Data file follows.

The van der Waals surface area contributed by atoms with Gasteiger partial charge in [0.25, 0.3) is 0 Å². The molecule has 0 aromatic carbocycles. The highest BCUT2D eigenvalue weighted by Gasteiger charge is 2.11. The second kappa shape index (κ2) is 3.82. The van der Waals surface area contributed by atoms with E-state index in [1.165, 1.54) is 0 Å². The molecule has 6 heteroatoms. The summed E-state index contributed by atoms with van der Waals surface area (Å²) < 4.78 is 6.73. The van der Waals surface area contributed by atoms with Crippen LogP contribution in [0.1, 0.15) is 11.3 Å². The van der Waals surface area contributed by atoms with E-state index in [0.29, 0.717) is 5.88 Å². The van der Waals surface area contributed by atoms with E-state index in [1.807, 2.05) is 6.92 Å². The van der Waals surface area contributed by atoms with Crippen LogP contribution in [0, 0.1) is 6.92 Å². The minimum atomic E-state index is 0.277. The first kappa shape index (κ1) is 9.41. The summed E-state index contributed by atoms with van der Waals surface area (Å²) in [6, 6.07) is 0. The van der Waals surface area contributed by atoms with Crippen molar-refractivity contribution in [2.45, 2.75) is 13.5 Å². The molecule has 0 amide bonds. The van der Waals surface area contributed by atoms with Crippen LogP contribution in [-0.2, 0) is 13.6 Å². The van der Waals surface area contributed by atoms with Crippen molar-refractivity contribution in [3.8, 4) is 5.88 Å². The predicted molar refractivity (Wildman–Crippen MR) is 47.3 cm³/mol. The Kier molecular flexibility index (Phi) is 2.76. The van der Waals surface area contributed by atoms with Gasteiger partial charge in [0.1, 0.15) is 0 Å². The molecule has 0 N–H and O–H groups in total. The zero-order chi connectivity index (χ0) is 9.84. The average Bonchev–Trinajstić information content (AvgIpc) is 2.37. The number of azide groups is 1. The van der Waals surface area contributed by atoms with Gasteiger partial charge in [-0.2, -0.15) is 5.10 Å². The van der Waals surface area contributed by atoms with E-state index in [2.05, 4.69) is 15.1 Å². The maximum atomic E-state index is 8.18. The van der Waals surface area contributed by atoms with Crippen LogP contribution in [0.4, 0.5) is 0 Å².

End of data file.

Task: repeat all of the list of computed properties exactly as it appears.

The van der Waals surface area contributed by atoms with Gasteiger partial charge in [0.25, 0.3) is 0 Å². The molecule has 0 aromatic carbocycles. The highest BCUT2D eigenvalue weighted by Gasteiger charge is 2.11. The second kappa shape index (κ2) is 3.82. The van der Waals surface area contributed by atoms with E-state index in [1.165, 1.54) is 0 Å². The molecule has 6 heteroatoms. The summed E-state index contributed by atoms with van der Waals surface area (Å²) < 4.78 is 6.73. The van der Waals surface area contributed by atoms with Crippen LogP contribution in [0.1, 0.15) is 11.3 Å². The van der Waals surface area contributed by atoms with E-state index in [0.29, 0.717) is 5.88 Å². The van der Waals surface area contributed by atoms with E-state index in [1.807, 2.05) is 6.92 Å². The van der Waals surface area contributed by atoms with Crippen LogP contribution in [0, 0.1) is 6.92 Å². The minimum atomic E-state index is 0.277. The first kappa shape index (κ1) is 9.41. The summed E-state index contributed by atoms with van der Waals surface area (Å²) in [6, 6.07) is 0. The van der Waals surface area contributed by atoms with Crippen molar-refractivity contribution in [2.45, 2.75) is 13.5 Å². The molecule has 0 amide bonds. The van der Waals surface area contributed by atoms with Crippen LogP contribution in [-0.2, 0) is 13.6 Å². The van der Waals surface area contributed by atoms with Crippen molar-refractivity contribution in [3.8, 4) is 5.88 Å². The predicted molar refractivity (Wildman–Crippen MR) is 47.3 cm³/mol. The Kier molecular flexibility index (Phi) is 2.76. The van der Waals surface area contributed by atoms with Gasteiger partial charge in [0.1, 0.15) is 0 Å². The molecule has 0 N–H and O–H groups in total. The zero-order chi connectivity index (χ0) is 9.84. The average Bonchev–Trinajstić information content (AvgIpc) is 2.37. The number of azide groups is 1. The van der Waals surface area contributed by atoms with Gasteiger partial charge in [-0.2, -0.15) is 5.10 Å². The van der Waals surface area contributed by atoms with E-state index in [2.05, 4.69) is 15.1 Å². The maximum atomic E-state index is 8.18. The van der Waals surface area contributed by atoms with Crippen LogP contribution in [0.4, 0.5) is 0 Å².